Dr Clinton Colaco

Dr Clinton Colaco

Infectious Diseases Physician, with additional training in General and Acute Medicine

In my clinical practice I have many patients coming in with urogenital symptoms - confused if they have an STI (Sexually Transmitted Infection) or an UTI (Urinary Tract Infection).

Though these two conditions can sometimes have overlapping symptoms in females (for example, pain while urinating), they are distinct conditions with different causes and other very specific symptoms.

It’s crucial to get the right diagnosis from a medical professional so they can provide the right treatment for you.

Symptoms of STIs in Females

STIs are caused by various types of bacteria, viruses, or parasites. In my clinical practice, the STIs I most commonly treat include chlamydia, gonorrhoea, herpes, HIV, and HPV. Symptoms vary depending on the type of STI, but some common symptoms in females include:

  • Unusual vaginal discharge: Often with an unusual colour, smell, or consistency.
  • Pain during intercourse: Discomfort or pain during sex.
  • Genital itching or irritation: Itching, burning, or irritation in the genital area.
  • Painful urination: This can sometimes overlap with UTI symptoms.
  • Bleeding between periods: Unusual bleeding outside of the normal menstrual cycle.
  • Blisters or sores: In the case of herpes, for instance, blisters or sores may appear in the genital area.
  • Pelvic pain: Especially in more advanced stages of certain STIs like chlamydia and gonorrhoea.

Symptoms of UTIs in Females

UTIs are typically caused by bacteria (usually E. coli) entering the urinary tract. The symptoms include:

  • Frequent urination: An increased urge to urinate.
  • Burning sensation during urination: Pain or a burning sensation while urinating.
  • Cloudy urine: The urine may appear cloudy or have a strong smell.
  • Blood in the urine: Haematuria, or blood in the urine, can occur.
  • Pelvic pain: Pain in the lower abdomen or pelvis.
  • Feeling of incomplete bladder emptying: The sensation that the bladder is not fully emptied after urination. 

Key Differences

Due to overlapping symptoms, it is important to establish a proper diagnosis of a condition you may have. Talk with your healthcare professional and make sure you share all the symptoms you are experiencing. Generally, STIs and UTIs can be distinguished from each other by the following symptoms:

  • Discharge: Vaginal discharge is more commonly associated with STIs.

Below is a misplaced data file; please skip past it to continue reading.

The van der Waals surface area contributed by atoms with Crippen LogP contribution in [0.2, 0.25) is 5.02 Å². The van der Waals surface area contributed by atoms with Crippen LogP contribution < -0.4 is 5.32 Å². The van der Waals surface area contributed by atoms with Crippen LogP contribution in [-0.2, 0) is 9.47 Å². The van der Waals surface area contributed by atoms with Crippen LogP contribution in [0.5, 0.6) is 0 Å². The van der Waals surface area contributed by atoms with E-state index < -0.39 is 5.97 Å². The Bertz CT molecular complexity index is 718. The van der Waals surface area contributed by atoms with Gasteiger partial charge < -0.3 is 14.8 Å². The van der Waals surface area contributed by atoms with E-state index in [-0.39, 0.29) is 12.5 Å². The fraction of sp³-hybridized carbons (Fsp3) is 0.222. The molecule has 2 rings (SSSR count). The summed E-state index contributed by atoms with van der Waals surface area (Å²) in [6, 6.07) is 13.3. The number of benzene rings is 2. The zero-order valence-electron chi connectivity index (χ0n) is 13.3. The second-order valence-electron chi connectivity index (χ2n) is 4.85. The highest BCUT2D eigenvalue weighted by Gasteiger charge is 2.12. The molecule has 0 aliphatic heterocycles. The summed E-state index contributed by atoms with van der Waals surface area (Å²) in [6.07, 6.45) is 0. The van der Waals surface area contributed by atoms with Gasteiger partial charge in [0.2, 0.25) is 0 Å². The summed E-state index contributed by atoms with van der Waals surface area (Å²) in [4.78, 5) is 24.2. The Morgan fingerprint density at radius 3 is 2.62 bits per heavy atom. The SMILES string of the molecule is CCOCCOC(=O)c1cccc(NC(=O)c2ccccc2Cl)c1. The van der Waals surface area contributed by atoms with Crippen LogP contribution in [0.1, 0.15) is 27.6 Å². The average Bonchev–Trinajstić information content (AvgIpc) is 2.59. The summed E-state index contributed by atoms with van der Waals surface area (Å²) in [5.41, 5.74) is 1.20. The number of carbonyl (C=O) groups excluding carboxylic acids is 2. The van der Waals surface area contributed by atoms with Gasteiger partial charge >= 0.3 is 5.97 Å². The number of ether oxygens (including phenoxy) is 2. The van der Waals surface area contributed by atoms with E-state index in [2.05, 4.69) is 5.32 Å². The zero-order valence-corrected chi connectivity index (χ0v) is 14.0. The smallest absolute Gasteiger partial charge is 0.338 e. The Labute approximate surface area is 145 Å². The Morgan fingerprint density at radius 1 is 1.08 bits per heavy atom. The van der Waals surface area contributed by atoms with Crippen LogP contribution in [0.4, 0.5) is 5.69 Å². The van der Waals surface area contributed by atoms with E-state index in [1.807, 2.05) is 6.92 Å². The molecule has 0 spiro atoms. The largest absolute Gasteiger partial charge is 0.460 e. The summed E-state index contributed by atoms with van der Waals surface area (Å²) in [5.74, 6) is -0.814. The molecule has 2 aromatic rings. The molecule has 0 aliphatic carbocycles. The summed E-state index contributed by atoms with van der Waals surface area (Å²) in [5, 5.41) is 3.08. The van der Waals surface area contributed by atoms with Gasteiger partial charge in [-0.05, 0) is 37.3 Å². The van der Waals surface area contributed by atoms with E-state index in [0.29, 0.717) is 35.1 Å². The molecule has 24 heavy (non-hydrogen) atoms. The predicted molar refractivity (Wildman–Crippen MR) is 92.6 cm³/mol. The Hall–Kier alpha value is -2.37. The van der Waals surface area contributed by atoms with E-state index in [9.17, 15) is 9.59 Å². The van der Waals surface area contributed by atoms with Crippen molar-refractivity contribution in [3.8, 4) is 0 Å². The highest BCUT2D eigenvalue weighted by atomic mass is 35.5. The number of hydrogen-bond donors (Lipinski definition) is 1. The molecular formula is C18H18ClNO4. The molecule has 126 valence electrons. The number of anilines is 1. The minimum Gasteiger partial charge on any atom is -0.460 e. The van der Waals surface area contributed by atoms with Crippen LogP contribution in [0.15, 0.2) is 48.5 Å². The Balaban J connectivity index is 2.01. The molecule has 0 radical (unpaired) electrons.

• Sores or blisters: These are typically associated with STIs like herpes and not with UTIs.
  • Pain during intercourse: More common in STIs.
  • Type of pain: UTIs usually cause pain during urination, while STIs can cause a broader range of genital discomfort.

I see patients that have been misdiagnosed with STIs when they have UTIs and vice versa. It's important to note that both STIs and UTIs require medical attention. STIs can lead to serious health problems if left untreated (e.g. Pelvic inflammatory disease, infertility), and UTIs can escalate into more severe kidney infections (e.g. Pyelonephritis or Urosepsis).  In my experience, patients presenting with severe infections are often the result of not seeking timely medical attention, co-morbidities (e.g. Diabetes and being on UTI-causing medications), lifestyle factors, lack of barrier protection, consulting Dr Google’, and self-medicating particularly with previous (or expired) courses of antimicrobials. Due to the nature of these conditions, women are sometimes hesitant to ask for professional help and prefer to self-diagnose and self-medicate.

If you're experiencing symptoms of either a UTI or STI, it's advisable to see your healthcare professional in the first instance, for testing. The usual tests include:

  • Urine MCS tests (microscopy, culture and sensitivity analysis),
  • First pass urine (first of the urine flow) for Chlamydia trachomatis (CT) and Neisseria gonorrhoea (NG),
  • Molecular (PCR) tests of any lesion or discharge that can be swabbed which also includes low or high vaginal swabs and can be sent for CT, NG, Syphilis, Mycoplasma, Ureaplasma, HSV, Candida, Trichomonas and Lymphogranuloma venereum (LGV).

These are all very important and specific tests that should be done in order to establish the true cause of discomforting symptoms and order the appropriate treatment. Healthcare professionals are there to help you gain back your uro-genital health and advise you how to work on prevention of contracting potential STIs and UTIs.

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